By injecting a heavy dose of campaign-style rhetoric and partisan optics into this week's holiday visit with troops in Iraq -- his first trip to a war zone since taking office -- President Donald Trump has once again proved he has no problem blurring the lines between politics and his relationship with the US military, according to military experts and a top Democratic lawmaker.
Traditionally, US presidents have sought to preserve the military's standing as an apolitical institution by avoiding partisan issues while visiting with service members, wary of putting troops in any situation that could be construed as an endorsement of specific political candidates.
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But Trump has not shied away from politicizing the military in the past, as he did during last month's controversial Thanksgiving phone call with service members stationed around the world, when he steered the conversation toward controversial political topics.
He continued that trend Wednesday during his first visit to a war zone, using his appearance at an air base west of Baghdad to hammer Democrats over issues like border wall funding, defend a recent series of foreign policy decisions that have been widely criticized at home and repeat the falsehood that he had given troops their first pay raise in more than 10 years.
Trump also posed for photographs with at least one service member who was holding a Trump-Pence campaign sign, and he autographed red "Make America Great Again" hats for troops in fatigues, despite military guidelines that prohibit active-duty troops from participating "in partisan political activities" and the expectation that they keep their political views private while in uniform.
"The President doesn't need to do that ... the troops are just enthusiastic when the President of the United States shows up. It's kind of a rock star kind of a status," said retired Maj. Gen. James "Spider" Marks, a CNN military analyst, on Thursday.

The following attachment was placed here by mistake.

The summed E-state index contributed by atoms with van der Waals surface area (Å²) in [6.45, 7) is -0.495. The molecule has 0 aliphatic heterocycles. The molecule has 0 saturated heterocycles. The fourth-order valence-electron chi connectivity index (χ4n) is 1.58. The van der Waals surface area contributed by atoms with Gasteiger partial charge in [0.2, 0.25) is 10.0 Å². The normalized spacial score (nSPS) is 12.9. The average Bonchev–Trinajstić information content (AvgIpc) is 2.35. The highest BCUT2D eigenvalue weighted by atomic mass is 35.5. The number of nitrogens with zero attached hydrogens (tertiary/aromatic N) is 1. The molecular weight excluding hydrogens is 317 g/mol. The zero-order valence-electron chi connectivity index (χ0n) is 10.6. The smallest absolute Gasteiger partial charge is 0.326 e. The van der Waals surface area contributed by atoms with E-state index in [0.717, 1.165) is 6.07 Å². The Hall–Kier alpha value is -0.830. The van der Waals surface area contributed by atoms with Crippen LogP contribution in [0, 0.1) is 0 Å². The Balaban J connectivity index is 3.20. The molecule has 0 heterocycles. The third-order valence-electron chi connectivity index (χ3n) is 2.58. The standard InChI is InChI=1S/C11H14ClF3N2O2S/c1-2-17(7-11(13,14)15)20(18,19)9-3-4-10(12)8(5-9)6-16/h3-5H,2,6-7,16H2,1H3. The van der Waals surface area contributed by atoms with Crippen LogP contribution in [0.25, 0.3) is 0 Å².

"I think it's kind of a misplaced opportunity; the President really just needs to kind of marinate in the moment of being with these incredible soldiers who are protecting our freedoms, and that's what it's really all about," he added.
Trump's visit came at a fraught moment for the President and the military. Trump's defense secretary resigned last week after the Syria troop decision, writing in a departure letter that the President deserved a military chief more aligned with his worldview. His replacement, a former Boeing executive, has scant foreign policy or military experience.
Trump had faced scrutiny for putting off a visit to the troops. Privately, he wondered whether such a trip would only serve to highlight wars he does not support and wants to end. But in November, after facing criticism for canceling a visit to a military cemetery in France because of rain, Trump announced he would soon travel to a war zone.
MAGA hat controversy
One US military official and the White House maintained Thursday that the campaign gear signed by Trump had been brought to the event by the troops, a distinction they argued indicates that the items were personal, rather than political in nature.
Asked if the White House had distributed the hats, which appeared to be brand-new, to troops in Iraq and those who met with Trump during a refueling stop at Ramstein Air Base in Germany, press secretary Sarah Sanders told CNN they were personal items brought by the service members.